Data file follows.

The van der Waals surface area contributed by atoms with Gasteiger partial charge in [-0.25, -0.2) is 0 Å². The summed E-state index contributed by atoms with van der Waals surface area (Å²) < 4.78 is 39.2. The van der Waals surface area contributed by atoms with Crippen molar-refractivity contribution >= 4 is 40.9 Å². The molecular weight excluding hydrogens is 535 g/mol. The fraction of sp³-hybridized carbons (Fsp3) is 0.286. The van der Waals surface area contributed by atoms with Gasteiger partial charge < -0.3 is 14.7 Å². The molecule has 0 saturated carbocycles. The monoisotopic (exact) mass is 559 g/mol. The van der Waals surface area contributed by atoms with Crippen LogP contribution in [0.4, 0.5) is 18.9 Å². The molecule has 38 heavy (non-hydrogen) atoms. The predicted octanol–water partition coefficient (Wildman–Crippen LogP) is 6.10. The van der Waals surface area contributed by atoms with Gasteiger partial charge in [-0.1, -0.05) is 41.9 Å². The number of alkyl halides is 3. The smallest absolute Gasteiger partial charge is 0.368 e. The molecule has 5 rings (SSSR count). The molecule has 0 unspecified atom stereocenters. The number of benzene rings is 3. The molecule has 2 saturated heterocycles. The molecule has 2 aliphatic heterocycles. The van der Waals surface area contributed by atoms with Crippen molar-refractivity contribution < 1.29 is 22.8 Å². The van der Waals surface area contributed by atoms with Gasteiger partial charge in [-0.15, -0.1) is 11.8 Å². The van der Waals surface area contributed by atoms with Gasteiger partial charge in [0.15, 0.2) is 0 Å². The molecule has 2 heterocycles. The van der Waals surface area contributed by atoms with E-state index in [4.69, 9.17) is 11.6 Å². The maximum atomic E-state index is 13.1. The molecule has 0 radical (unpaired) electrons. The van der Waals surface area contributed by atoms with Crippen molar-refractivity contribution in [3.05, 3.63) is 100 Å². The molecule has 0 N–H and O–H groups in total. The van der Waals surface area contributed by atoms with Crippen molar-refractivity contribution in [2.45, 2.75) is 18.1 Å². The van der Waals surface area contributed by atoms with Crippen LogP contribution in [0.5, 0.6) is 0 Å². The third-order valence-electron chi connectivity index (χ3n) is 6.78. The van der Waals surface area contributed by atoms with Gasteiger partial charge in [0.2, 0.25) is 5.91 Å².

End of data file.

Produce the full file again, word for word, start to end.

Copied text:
The van der Waals surface area contributed by atoms with Gasteiger partial charge in [-0.25, -0.2) is 0 Å². The summed E-state index contributed by atoms with van der Waals surface area (Å²) < 4.78 is 39.2. The van der Waals surface area contributed by atoms with Crippen molar-refractivity contribution >= 4 is 40.9 Å². The molecular weight excluding hydrogens is 535 g/mol. The fraction of sp³-hybridized carbons (Fsp3) is 0.286. The van der Waals surface area contributed by atoms with Gasteiger partial charge < -0.3 is 14.7 Å². The molecule has 0 saturated carbocycles. The monoisotopic (exact) mass is 559 g/mol. The van der Waals surface area contributed by atoms with Crippen LogP contribution in [0.4, 0.5) is 18.9 Å². The molecule has 38 heavy (non-hydrogen) atoms. The predicted octanol–water partition coefficient (Wildman–Crippen LogP) is 6.10. The van der Waals surface area contributed by atoms with Gasteiger partial charge in [-0.1, -0.05) is 41.9 Å². The number of alkyl halides is 3. The smallest absolute Gasteiger partial charge is 0.368 e. The molecule has 5 rings (SSSR count). The molecule has 0 unspecified atom stereocenters. The number of benzene rings is 3. The molecule has 2 saturated heterocycles. The molecule has 2 aliphatic heterocycles. The van der Waals surface area contributed by atoms with Crippen molar-refractivity contribution < 1.29 is 22.8 Å². The van der Waals surface area contributed by atoms with Gasteiger partial charge in [-0.15, -0.1) is 11.8 Å². The van der Waals surface area contributed by atoms with Gasteiger partial charge in [0.15, 0.2) is 0 Å². The molecule has 2 heterocycles. The van der Waals surface area contributed by atoms with E-state index in [4.69, 9.17) is 11.6 Å². The maximum atomic E-state index is 13.1. The molecule has 0 radical (unpaired) electrons. The van der Waals surface area contributed by atoms with Crippen molar-refractivity contribution in [3.05, 3.63) is 100 Å². The molecule has 0 N–H and O–H groups in total. The van der Waals surface area contributed by atoms with Crippen molar-refractivity contribution in [2.45, 2.75) is 18.1 Å². The van der Waals surface area contributed by atoms with Crippen LogP contribution in [0.5, 0.6) is 0 Å². The third-order valence-electron chi connectivity index (χ3n) is 6.78. The van der Waals surface area contributed by atoms with Gasteiger partial charge in [0.2, 0.25) is 5.91 Å².